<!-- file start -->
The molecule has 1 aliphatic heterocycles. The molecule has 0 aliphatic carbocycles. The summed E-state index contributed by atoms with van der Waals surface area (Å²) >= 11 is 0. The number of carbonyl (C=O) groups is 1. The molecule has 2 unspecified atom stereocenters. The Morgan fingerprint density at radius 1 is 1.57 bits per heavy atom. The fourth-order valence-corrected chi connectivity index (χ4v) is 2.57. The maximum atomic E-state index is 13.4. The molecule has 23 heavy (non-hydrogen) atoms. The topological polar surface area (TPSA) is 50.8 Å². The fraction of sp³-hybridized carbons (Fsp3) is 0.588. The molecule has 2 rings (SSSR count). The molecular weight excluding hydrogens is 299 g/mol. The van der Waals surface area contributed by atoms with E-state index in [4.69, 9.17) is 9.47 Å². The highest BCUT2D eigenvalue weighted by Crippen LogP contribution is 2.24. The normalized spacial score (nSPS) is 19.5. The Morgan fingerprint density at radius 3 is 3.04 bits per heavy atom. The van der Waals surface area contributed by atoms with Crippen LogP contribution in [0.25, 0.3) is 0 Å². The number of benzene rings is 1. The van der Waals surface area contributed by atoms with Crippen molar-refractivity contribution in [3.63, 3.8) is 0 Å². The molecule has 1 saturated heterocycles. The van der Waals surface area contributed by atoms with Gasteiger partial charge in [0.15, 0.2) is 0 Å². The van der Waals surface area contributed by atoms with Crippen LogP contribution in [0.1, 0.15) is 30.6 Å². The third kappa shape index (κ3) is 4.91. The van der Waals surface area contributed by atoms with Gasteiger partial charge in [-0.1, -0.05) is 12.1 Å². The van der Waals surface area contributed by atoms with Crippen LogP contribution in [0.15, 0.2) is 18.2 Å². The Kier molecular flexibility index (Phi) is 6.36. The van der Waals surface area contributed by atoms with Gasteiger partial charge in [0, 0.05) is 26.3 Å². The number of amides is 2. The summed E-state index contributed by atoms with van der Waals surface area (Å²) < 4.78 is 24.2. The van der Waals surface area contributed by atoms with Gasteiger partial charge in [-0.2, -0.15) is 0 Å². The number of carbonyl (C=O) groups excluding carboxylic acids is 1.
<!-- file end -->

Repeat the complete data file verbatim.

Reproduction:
The molecule has 1 aliphatic heterocycles. The molecule has 0 aliphatic carbocycles. The summed E-state index contributed by atoms with van der Waals surface area (Å²) >= 11 is 0. The number of carbonyl (C=O) groups is 1. The molecule has 2 unspecified atom stereocenters. The Morgan fingerprint density at radius 1 is 1.57 bits per heavy atom. The fourth-order valence-corrected chi connectivity index (χ4v) is 2.57. The maximum atomic E-state index is 13.4. The molecule has 23 heavy (non-hydrogen) atoms. The topological polar surface area (TPSA) is 50.8 Å². The fraction of sp³-hybridized carbons (Fsp3) is 0.588. The molecule has 2 rings (SSSR count). The molecular weight excluding hydrogens is 299 g/mol. The van der Waals surface area contributed by atoms with E-state index in [4.69, 9.17) is 9.47 Å². The highest BCUT2D eigenvalue weighted by Crippen LogP contribution is 2.24. The normalized spacial score (nSPS) is 19.5. The Morgan fingerprint density at radius 3 is 3.04 bits per heavy atom. The van der Waals surface area contributed by atoms with Crippen LogP contribution in [0.25, 0.3) is 0 Å². The number of benzene rings is 1. The van der Waals surface area contributed by atoms with Crippen molar-refractivity contribution in [3.63, 3.8) is 0 Å². The molecule has 1 saturated heterocycles. The van der Waals surface area contributed by atoms with Gasteiger partial charge in [0.15, 0.2) is 0 Å². The van der Waals surface area contributed by atoms with Crippen LogP contribution in [0.1, 0.15) is 30.6 Å². The third kappa shape index (κ3) is 4.91. The van der Waals surface area contributed by atoms with Gasteiger partial charge in [-0.1, -0.05) is 12.1 Å². The van der Waals surface area contributed by atoms with Crippen LogP contribution in [0.15, 0.2) is 18.2 Å². The Kier molecular flexibility index (Phi) is 6.36. The van der Waals surface area contributed by atoms with Gasteiger partial charge in [0, 0.05) is 26.3 Å². The number of amides is 2. The summed E-state index contributed by atoms with van der Waals surface area (Å²) < 4.78 is 24.2. The van der Waals surface area contributed by atoms with Gasteiger partial charge in [-0.2, -0.15) is 0 Å². The number of carbonyl (C=O) groups excluding carboxylic acids is 1.